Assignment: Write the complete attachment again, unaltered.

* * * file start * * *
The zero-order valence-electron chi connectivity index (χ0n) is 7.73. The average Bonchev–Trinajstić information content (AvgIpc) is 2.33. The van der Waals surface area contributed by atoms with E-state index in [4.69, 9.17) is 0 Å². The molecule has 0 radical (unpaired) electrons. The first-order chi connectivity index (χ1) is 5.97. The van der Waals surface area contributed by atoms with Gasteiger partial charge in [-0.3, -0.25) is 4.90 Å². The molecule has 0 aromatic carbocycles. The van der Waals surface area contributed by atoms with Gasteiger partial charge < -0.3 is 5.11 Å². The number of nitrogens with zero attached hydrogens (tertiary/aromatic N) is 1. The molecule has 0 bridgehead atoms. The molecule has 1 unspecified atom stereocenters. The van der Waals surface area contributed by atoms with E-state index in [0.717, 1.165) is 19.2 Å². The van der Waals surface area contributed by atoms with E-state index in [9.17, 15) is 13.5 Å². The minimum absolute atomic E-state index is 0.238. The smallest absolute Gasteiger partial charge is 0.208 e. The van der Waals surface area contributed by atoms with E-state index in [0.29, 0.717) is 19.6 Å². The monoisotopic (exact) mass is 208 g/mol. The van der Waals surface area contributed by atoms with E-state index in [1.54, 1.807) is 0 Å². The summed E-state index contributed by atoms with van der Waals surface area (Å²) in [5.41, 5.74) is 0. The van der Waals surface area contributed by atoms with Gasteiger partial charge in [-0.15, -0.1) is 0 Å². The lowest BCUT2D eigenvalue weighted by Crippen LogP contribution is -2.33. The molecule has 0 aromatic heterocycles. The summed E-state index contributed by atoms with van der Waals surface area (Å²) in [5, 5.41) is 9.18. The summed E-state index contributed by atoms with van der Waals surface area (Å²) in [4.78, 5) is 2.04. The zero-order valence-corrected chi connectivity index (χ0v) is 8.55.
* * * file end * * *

The zero-order valence-electron chi connectivity index (χ0n) is 7.73. The average Bonchev–Trinajstić information content (AvgIpc) is 2.33. The van der Waals surface area contributed by atoms with E-state index in [4.69, 9.17) is 0 Å². The molecule has 0 radical (unpaired) electrons. The first-order chi connectivity index (χ1) is 5.97. The van der Waals surface area contributed by atoms with Gasteiger partial charge in [-0.3, -0.25) is 4.90 Å². The molecule has 0 aromatic carbocycles. The van der Waals surface area contributed by atoms with Gasteiger partial charge < -0.3 is 5.11 Å². The number of nitrogens with zero attached hydrogens (tertiary/aromatic N) is 1. The molecule has 0 bridgehead atoms. The molecule has 1 unspecified atom stereocenters. The van der Waals surface area contributed by atoms with E-state index in [0.717, 1.165) is 19.2 Å². The van der Waals surface area contributed by atoms with E-state index in [9.17, 15) is 13.5 Å². The minimum absolute atomic E-state index is 0.238. The smallest absolute Gasteiger partial charge is 0.208 e. The van der Waals surface area contributed by atoms with E-state index in [0.29, 0.717) is 19.6 Å². The monoisotopic (exact) mass is 208 g/mol. The van der Waals surface area contributed by atoms with E-state index in [1.54, 1.807) is 0 Å². The summed E-state index contributed by atoms with van der Waals surface area (Å²) in [5.41, 5.74) is 0. The van der Waals surface area contributed by atoms with Gasteiger partial charge in [-0.15, -0.1) is 0 Å². The lowest BCUT2D eigenvalue weighted by Crippen LogP contribution is -2.33. The molecule has 0 aromatic heterocycles. The summed E-state index contributed by atoms with van der Waals surface area (Å²) in [5, 5.41) is 9.18. The summed E-state index contributed by atoms with van der Waals surface area (Å²) in [4.78, 5) is 2.04. The zero-order valence-corrected chi connectivity index (χ0v) is 8.55.